Outfit organizer

2. Outfit Organizer: Of course, I found this handy organizer second-hand, but it can be purchased from Amazon. The girls and I attacked their closet this summer and purged any worn-out or too-small clothing items. We like this outfit organizer because of the large pockets which we filled with multiple outfits per day. Now, instead of searching out matching pieces, they can easily grab a whole outfit first thing in the morning. They won’t be stuck with one choice, but have several options per day. The girls are taking over putting away laundry so that they are able to pair the pieces back together before they are returned to the closet. As a mom to twins, with clothing and closet co-ownership issues always facing me, this has made a huge difference.

Frozen sandwiches

Frozen sandwiches

3. Frozen sandwiches: Some of you could share some amazing lunch ideas that would put this tip to shame, but it helps me on the busy mornings when we are rushing out the door. My kids like frozen peanut butter and jelly sandwiches you can buy at the store; however if I make them myself I can control the ingredients (think whole wheat bread, homemade jam, nut-free butters) and save money. I have two different sandwich presses that I like for this, one from Pampered Chef and one from Amazon. The trick is to flash freeze all the sandwiches before placing them in a large zipper bag, so that you can remove them individually as needed. They stay nice and cool until lunchtime when they will be perfectly thawed. We like to use Itzy Ritzy sandwich bags to carry these along with us. There are plenty of other ideas that could work well for this including: hummus with meat, chicken salad, peanut butter & honey, and fresh fruit with cream cheese. I still make fresh lunches for my kids a lot of the time, but it is great to have a rush-morning option in my pocket (or freezer).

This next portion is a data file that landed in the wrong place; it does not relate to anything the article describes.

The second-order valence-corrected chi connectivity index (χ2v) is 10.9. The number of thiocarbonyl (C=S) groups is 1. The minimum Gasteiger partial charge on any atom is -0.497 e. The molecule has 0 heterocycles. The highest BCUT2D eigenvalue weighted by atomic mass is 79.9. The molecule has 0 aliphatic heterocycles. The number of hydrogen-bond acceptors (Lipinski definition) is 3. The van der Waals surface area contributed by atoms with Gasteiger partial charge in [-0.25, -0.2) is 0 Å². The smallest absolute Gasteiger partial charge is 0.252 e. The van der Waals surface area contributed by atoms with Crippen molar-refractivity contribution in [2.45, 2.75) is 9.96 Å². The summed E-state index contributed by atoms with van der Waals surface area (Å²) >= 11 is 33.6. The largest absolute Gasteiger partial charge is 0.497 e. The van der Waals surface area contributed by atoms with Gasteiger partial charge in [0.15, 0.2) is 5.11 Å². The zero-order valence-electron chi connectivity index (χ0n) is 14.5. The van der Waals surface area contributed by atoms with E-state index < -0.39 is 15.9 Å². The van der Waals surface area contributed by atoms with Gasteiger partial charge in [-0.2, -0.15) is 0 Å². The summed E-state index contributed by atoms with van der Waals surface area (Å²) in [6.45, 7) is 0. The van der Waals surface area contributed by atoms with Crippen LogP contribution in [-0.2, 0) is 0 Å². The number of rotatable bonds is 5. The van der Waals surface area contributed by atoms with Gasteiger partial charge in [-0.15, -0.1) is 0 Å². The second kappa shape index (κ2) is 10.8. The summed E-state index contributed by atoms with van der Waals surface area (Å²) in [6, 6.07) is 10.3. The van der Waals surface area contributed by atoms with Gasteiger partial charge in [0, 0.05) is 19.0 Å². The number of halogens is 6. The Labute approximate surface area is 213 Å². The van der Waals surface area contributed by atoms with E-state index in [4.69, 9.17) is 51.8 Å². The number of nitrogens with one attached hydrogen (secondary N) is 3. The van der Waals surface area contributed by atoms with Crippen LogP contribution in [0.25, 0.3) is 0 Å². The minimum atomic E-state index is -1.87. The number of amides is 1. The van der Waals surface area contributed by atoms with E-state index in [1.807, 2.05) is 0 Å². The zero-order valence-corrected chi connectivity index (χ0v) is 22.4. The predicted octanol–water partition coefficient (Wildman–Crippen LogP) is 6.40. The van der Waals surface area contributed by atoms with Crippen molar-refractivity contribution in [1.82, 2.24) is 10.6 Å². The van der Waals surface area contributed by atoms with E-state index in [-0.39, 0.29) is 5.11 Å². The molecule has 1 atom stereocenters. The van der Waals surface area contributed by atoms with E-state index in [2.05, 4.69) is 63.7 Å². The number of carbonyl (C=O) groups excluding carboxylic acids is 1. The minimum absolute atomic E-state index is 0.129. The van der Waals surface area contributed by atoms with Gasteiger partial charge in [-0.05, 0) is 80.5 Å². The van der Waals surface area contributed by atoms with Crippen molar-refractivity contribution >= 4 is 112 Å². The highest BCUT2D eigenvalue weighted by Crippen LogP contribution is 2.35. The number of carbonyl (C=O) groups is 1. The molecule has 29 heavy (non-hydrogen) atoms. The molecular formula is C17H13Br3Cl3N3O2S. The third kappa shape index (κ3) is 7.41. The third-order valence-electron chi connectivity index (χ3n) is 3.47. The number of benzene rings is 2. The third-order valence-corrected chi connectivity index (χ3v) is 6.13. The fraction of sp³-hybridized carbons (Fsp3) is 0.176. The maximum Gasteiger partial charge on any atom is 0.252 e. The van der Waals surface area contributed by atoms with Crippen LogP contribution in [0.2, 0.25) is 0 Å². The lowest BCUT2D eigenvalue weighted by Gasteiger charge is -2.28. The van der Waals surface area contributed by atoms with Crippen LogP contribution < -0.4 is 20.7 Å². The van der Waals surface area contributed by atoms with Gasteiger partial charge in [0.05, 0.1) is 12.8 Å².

Frozen sandwiches

Frozen sandwiches

If you have tips to help me keep things going smoothly each day, PLEASE share them in the comments! I am the poster child for disorganized and need all the help I can get. Here’s to a fabulous, low-stress, high-learning and fuss-free school year for us all!

Mommy Must-Have: Girls’ Night

By: Leah Prescott


I am so grateful that through my life I have had so many wonderful girlfriends. Now that I am a Mom, I cannot imagine facing this monumental task without the support and advice of other women who have gone before, or who are currently “in the trenches” with me. Since I’m staying home with the kids, I feel sort of like these other Moms are my co-workers. We face the same challenges, we share strategies, and we commiserate with one another.

The “workplace” would be a lonely place without this fellowship! So through the last several years we have made it a priority not just to have playdates and parties as families, but to have girls’ nights, which we anticipate and savor. They are a life-saver! We share laughter, fears, and problem-solve together. How can I make potty training easier? How to approach modesty with our daughters? What can I do to cut down on whining between siblings? And, always; has anyone figured out a way to keep the house clean with all these little people running around? (The answer, for the record is, no.)